Are push notifications toxic

Are Push Notifications Toxic?

No, push notifications are not toxic, harmful, or spamming messages. When used correctly. However, they can become very much so. Especially if you don’t know your way around these means of mass communication.

Following, we will enlist the most annoying ways in which Push Notifications can, and will become your worst nightmare. Plus advice on how not to make these errors.

So, what are these little nuggets of gold, if not toxic, and most importantly, why is the bad ‘karma’ surrounding them?

The History and Importance of Push Notifications

Let’s see just how push notifications came to be and what makes them so precious and incontestably valuable when used correctly.

As we have seen in previous articles, Push Notifications are one of the most effective engagement and re-engagement methods. And what makes them so irresistible is their urgent alert look that reminds of system updates.


Also, the fact that once you engage with them makes them go forever, helps. So people really do tend to pay attention to push notifications, and interact with whatever piece of information they get this way. Talking about a win-win!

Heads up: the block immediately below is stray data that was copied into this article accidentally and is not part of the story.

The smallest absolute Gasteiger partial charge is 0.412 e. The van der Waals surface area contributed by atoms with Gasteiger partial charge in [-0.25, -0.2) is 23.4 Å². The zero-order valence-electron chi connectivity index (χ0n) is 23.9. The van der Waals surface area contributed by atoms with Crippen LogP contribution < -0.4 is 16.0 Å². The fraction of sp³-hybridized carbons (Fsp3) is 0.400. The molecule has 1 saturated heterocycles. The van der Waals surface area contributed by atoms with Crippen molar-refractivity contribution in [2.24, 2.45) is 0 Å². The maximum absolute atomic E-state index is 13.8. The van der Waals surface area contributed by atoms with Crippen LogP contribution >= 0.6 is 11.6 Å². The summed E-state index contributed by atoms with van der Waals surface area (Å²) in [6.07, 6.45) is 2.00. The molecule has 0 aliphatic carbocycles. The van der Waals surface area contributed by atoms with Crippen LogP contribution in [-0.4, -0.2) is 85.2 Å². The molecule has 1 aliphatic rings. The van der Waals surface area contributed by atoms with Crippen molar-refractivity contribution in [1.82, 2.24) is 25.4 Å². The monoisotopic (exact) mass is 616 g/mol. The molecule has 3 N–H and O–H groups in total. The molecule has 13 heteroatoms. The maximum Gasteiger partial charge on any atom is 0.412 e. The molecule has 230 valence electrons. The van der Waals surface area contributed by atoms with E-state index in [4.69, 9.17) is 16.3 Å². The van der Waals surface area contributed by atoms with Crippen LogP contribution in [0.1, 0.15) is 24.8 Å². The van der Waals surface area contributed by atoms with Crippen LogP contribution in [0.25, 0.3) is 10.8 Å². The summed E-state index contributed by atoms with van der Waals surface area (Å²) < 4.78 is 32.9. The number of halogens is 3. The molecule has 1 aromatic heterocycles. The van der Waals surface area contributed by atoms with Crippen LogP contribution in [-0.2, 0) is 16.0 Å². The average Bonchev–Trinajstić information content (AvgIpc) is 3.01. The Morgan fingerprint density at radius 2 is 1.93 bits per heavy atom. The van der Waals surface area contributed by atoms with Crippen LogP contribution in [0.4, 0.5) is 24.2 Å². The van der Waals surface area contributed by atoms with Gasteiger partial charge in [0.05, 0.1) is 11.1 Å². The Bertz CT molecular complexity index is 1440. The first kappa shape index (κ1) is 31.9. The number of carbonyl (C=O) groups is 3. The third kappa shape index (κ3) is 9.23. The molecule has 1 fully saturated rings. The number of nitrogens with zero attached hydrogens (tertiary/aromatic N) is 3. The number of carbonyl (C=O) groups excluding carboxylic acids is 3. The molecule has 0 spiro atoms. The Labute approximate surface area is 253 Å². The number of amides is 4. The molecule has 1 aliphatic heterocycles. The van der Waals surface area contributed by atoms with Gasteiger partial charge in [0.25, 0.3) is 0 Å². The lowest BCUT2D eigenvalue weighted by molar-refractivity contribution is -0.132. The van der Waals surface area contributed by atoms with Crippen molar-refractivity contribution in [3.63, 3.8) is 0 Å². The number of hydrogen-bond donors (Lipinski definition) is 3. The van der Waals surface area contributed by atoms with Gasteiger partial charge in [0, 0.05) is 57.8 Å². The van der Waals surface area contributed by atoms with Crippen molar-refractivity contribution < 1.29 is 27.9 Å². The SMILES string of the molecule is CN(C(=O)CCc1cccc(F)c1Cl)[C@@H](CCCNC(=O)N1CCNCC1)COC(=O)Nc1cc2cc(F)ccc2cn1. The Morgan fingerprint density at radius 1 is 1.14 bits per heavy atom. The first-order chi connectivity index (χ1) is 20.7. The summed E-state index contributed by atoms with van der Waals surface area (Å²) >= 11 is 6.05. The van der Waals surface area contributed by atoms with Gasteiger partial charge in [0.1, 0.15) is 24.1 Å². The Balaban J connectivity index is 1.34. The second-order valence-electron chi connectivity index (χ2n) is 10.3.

Still, despite the heat that they’ve been getting over the past few years, Push Notifications have been around for a lot longer than some of you might realize.

In fact, as we already saw in the history of Push Notifications, these little bundles of joy were at the very base of the pulsating Blackberry LED. And even long before that, the Push technology was the same that enabled emails to leave your post (and it still is).

While not the first time in the field, the push notifications were also made known by Apple’s APN (Apple Push Notifications) – a moment falsely recorded in history as the official Push Notification Launch.

The very beginning of this technology, however, dates back to 1981, with the Simple Mail Transport Protocol (SMTP).

Important Push Notifications Statistics

Based on an internally conducted study it appears that the opt-out rate for Push Notifications seems to be really spiking up when more than 21 push notifications/ week are sent. However, the rate itself is still pretty low – only 8%.


What makes Push Notifications Toxic?

So far, so good. But what do all these have to do with Push Notifications being Toxic?! Well, everything.

So far we’ve told you about the most optimal moments to send push, the amount, and the topic. But what if you take all that, and do the complete opposite.

Well, then that’s when Push Notifications start getting toxic. So let’s get into every wrong thing that you can possibly do, to turn this effective means into everything toxic.